Nicky Morgan is Chair of the Treasury Select Committee, a former Education Secretary, and MP for Loughborough.

The absence, for several weeks now, of Brexit from proceedings in Parliament and the national media is coming to an end. The report stage of the EU Withdrawal Bill in the Lords, and the UK’s demanding negotiations with the EU Commission, herald the start of some tricky weeks, during which the hard facts and compromises the Prime Minister mentioned in her Mansion House speech will become a reality.

Brexit is demanding and divisive because it really matters. If the UK’s relationship with the EU did not matter, then anti-EU campaigners would not have spent so many decades campaigning for our exit. Whatever your view, it is surely obvious that how our negotiations with the EU end and the final relationship that is agreed will dictate the UK’s future place in the eyes of the world.

So people shouldn’t be surprised that passions run high on all sides. The next six months – until a likely vote on the withdrawal agreement, transition period and framework of a future relationship – are not long, and a lot has to happen, so we all need to keep cool heads.

First, the Lords is perfectly entitled to pass amendments to Bills and ask the Commons to think again on issues. The cool-headed response to this is to disagree with any amendments and debate them. The hot-headed response is to threaten the Lords with abolition. Peers know they are not elected and that, ultimately, it will be MPs who have the final say on the Brexit legislation. If the Commons takes out their amendments, they might send them back to us again, but I expect that would be it: I hear nothing which suggests that peers plan a prolonged ping-pong. So Ministers should let our experienced and knowledgeable peers make their points and have their say, and turn away from those who screech that the Lords just want to derail Brexit.

Second, the Commons has a lot of Brexit legislation, including secondary legislation, to deal with and needs to make progress. MPs have their constituents to listen to, their judgment to use and their experience to rely on. Many of us are members of Select Committees. It won’t come as a shock to Ministers or Whips that the committees have been gathering evidence on Brexit from a whole spectrum of perspectives for many months now. That evidence should be relayed to other MPs in order to inform their consideration of the legislation and the final deal.

We will see this process played out this week in the Backbench Business debate on Thursday on a customs union. MPs may well want a chance to show the Government the balance of opinion in the Commons away from the heat of amendments to bills. Ministers can then take note of what is said and reflect on it before bringing the bills back to the floor of the House.  Those who wanted to take back control and assert Parliamentary sovereignty must also surely want the laws which the Commons approves to be thoroughly scrutinised.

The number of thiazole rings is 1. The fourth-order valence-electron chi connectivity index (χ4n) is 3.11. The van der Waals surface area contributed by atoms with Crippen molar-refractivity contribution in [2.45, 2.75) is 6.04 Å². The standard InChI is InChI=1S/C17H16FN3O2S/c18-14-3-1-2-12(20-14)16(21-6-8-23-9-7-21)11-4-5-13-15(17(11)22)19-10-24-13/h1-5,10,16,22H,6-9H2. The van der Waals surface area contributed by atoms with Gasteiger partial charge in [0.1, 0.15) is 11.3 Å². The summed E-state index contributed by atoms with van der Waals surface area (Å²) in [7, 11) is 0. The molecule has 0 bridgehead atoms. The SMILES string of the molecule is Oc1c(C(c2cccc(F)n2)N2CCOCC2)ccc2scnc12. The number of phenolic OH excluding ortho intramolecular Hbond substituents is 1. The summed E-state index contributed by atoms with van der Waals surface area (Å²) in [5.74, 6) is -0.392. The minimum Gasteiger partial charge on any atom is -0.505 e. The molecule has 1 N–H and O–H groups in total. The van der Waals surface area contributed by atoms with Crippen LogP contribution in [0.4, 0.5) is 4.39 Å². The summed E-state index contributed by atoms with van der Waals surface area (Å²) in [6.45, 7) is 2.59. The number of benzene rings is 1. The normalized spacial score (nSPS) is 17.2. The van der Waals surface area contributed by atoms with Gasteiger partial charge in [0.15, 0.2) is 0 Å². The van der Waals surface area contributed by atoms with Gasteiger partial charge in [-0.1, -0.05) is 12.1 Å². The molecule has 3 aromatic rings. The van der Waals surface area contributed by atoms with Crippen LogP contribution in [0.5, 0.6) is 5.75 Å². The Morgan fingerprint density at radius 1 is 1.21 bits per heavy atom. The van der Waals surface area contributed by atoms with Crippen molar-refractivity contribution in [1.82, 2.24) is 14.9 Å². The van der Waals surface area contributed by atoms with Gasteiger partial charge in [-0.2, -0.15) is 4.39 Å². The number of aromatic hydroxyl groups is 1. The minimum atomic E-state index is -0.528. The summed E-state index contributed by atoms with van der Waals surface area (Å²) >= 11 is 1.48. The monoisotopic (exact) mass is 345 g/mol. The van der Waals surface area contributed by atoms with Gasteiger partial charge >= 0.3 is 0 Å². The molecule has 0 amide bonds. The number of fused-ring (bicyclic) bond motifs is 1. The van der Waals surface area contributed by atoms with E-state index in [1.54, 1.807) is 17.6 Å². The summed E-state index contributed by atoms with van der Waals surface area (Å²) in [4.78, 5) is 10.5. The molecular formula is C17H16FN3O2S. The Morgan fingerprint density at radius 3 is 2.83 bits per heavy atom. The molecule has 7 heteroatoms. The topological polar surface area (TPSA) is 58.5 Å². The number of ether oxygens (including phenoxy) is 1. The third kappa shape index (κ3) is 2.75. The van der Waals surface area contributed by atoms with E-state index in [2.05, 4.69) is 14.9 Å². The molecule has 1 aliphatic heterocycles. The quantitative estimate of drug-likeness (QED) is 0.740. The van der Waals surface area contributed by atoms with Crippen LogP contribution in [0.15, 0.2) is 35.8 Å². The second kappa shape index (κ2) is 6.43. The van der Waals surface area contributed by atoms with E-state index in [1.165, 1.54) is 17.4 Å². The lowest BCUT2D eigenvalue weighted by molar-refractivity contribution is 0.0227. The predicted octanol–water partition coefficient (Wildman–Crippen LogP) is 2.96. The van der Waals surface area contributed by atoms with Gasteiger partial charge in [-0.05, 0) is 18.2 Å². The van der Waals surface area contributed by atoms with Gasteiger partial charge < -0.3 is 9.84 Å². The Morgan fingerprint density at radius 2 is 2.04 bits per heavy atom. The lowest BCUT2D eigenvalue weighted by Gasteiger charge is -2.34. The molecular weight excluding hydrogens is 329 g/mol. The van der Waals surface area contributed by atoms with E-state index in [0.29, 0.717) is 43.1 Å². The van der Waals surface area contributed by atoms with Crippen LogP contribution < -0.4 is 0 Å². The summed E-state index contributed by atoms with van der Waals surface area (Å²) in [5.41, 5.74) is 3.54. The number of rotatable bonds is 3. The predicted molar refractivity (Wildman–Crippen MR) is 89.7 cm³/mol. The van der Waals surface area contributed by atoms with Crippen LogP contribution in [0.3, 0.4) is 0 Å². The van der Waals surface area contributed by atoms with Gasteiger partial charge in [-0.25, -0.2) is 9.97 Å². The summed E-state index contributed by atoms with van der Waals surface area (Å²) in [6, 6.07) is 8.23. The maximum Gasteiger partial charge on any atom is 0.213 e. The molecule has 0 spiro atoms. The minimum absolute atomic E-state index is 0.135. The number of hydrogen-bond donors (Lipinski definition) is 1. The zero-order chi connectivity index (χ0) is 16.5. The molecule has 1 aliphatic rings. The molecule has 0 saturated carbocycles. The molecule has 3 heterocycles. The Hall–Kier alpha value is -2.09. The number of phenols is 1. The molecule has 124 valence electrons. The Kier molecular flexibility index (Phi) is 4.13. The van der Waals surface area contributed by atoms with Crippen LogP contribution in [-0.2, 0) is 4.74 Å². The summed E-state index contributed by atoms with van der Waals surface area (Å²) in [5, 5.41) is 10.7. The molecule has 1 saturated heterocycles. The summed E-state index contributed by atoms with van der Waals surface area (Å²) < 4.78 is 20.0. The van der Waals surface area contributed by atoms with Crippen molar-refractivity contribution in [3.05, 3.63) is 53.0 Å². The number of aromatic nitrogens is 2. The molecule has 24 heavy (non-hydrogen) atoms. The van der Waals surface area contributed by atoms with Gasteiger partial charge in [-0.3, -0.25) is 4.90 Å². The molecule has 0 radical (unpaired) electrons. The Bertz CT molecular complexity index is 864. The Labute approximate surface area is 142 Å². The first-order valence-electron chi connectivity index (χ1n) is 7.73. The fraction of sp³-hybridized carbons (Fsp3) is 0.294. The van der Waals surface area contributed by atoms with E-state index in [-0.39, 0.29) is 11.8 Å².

Ministers say that they welcome amendments which improve the legislation. Of course, improvement is in the eye of the beholder but, again, the lesson from December’s Commons vote on a meaningful vote over Brexit is that regular and patient dialogue, and discussing with MPs how the trickiest issues can be addressed, is more likely to bear fruit. This will be particularly important over the Irish border where options seem very limited.

Finally, the position of the Prime Minister should not now be in any way under threat. Over the past few weeks ,Theresa May has shown the kind of leadership which Labour MPs can only dream about. She has reacted swiftly and, I believe, entirely appropriately to events in Salisbury and Syria.

And yet we’ve seen over the weekend that one reaction to news that a customs union should be debated is to threaten a leadership contest, and wax lyrical about the Brexit that Leave voters apparently voted for. Destabilising the Government at this point by trying to remove the Prime Minister would be deeply short-sighted. And I want to be very clear that the threats are coming only from one section of my Party, and they aren’t shared by the vast majority of Conservative MPs.

Brexit is, as the Prime Minister’s Mansion House speech captured, a process. All negotiations have their ups and downs. During these coming months, Parliament should debate and unpick some of the most complex issues (and I believe we can help the Government by doing that).  We can capture and relay to other MPs the thoughts of those outside politics who are most affected and most interested in Brexit; we can quiz Ministers on their thinking, and we should have an input into the overall process.

Cool-headed Ministers will understand this and are not threatened by it. Those who don’t understand and whose immediate reaction is that their Brexit is threatened pose the real obstacle to ensuring that the Prime Minister is proved right when she said that what will be remembered is not the negotiation but the enduring deal.